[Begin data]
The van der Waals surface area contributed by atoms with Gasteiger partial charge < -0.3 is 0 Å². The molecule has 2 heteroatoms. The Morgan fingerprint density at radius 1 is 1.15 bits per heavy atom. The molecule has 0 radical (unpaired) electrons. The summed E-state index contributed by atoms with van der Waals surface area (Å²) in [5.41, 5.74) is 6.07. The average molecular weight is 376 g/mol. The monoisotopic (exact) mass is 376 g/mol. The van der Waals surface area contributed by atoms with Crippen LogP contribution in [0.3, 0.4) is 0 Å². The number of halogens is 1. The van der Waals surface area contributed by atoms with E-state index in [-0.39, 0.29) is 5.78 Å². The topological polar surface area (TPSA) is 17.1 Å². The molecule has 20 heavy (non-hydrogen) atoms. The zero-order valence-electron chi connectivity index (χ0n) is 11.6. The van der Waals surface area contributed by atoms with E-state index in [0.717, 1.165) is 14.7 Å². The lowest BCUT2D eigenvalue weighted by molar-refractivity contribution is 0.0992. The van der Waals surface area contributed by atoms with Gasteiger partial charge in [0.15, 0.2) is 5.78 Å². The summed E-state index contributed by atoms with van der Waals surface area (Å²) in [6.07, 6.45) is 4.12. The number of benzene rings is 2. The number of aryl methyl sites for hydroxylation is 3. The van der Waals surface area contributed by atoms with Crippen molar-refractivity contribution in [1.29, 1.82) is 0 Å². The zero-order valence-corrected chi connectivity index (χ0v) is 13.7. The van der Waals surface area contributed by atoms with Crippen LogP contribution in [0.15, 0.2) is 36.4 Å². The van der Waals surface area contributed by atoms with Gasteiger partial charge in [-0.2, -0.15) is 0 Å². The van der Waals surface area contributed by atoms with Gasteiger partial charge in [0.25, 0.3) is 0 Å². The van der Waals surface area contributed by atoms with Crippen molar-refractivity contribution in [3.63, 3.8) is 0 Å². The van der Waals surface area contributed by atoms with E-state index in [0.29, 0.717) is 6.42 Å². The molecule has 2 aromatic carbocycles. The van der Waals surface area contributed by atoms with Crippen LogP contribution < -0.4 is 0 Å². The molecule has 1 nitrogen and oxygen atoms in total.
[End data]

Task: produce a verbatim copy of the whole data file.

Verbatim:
The van der Waals surface area contributed by atoms with Gasteiger partial charge < -0.3 is 0 Å². The molecule has 2 heteroatoms. The Morgan fingerprint density at radius 1 is 1.15 bits per heavy atom. The molecule has 0 radical (unpaired) electrons. The summed E-state index contributed by atoms with van der Waals surface area (Å²) in [5.41, 5.74) is 6.07. The average molecular weight is 376 g/mol. The monoisotopic (exact) mass is 376 g/mol. The van der Waals surface area contributed by atoms with Crippen LogP contribution in [0.3, 0.4) is 0 Å². The number of halogens is 1. The van der Waals surface area contributed by atoms with E-state index in [-0.39, 0.29) is 5.78 Å². The topological polar surface area (TPSA) is 17.1 Å². The molecule has 20 heavy (non-hydrogen) atoms. The zero-order valence-electron chi connectivity index (χ0n) is 11.6. The van der Waals surface area contributed by atoms with E-state index in [0.717, 1.165) is 14.7 Å². The lowest BCUT2D eigenvalue weighted by molar-refractivity contribution is 0.0992. The van der Waals surface area contributed by atoms with Gasteiger partial charge in [0.15, 0.2) is 5.78 Å². The summed E-state index contributed by atoms with van der Waals surface area (Å²) in [6.07, 6.45) is 4.12. The number of benzene rings is 2. The number of aryl methyl sites for hydroxylation is 3. The van der Waals surface area contributed by atoms with Crippen molar-refractivity contribution in [1.29, 1.82) is 0 Å². The zero-order valence-corrected chi connectivity index (χ0v) is 13.7. The van der Waals surface area contributed by atoms with Crippen LogP contribution in [0.15, 0.2) is 36.4 Å². The van der Waals surface area contributed by atoms with Gasteiger partial charge in [-0.2, -0.15) is 0 Å². The van der Waals surface area contributed by atoms with Gasteiger partial charge in [0.25, 0.3) is 0 Å². The van der Waals surface area contributed by atoms with Crippen molar-refractivity contribution in [3.63, 3.8) is 0 Å². The van der Waals surface area contributed by atoms with E-state index in [0.29, 0.717) is 6.42 Å². The molecule has 2 aromatic carbocycles. The van der Waals surface area contributed by atoms with Crippen LogP contribution < -0.4 is 0 Å². The molecule has 1 nitrogen and oxygen atoms in total.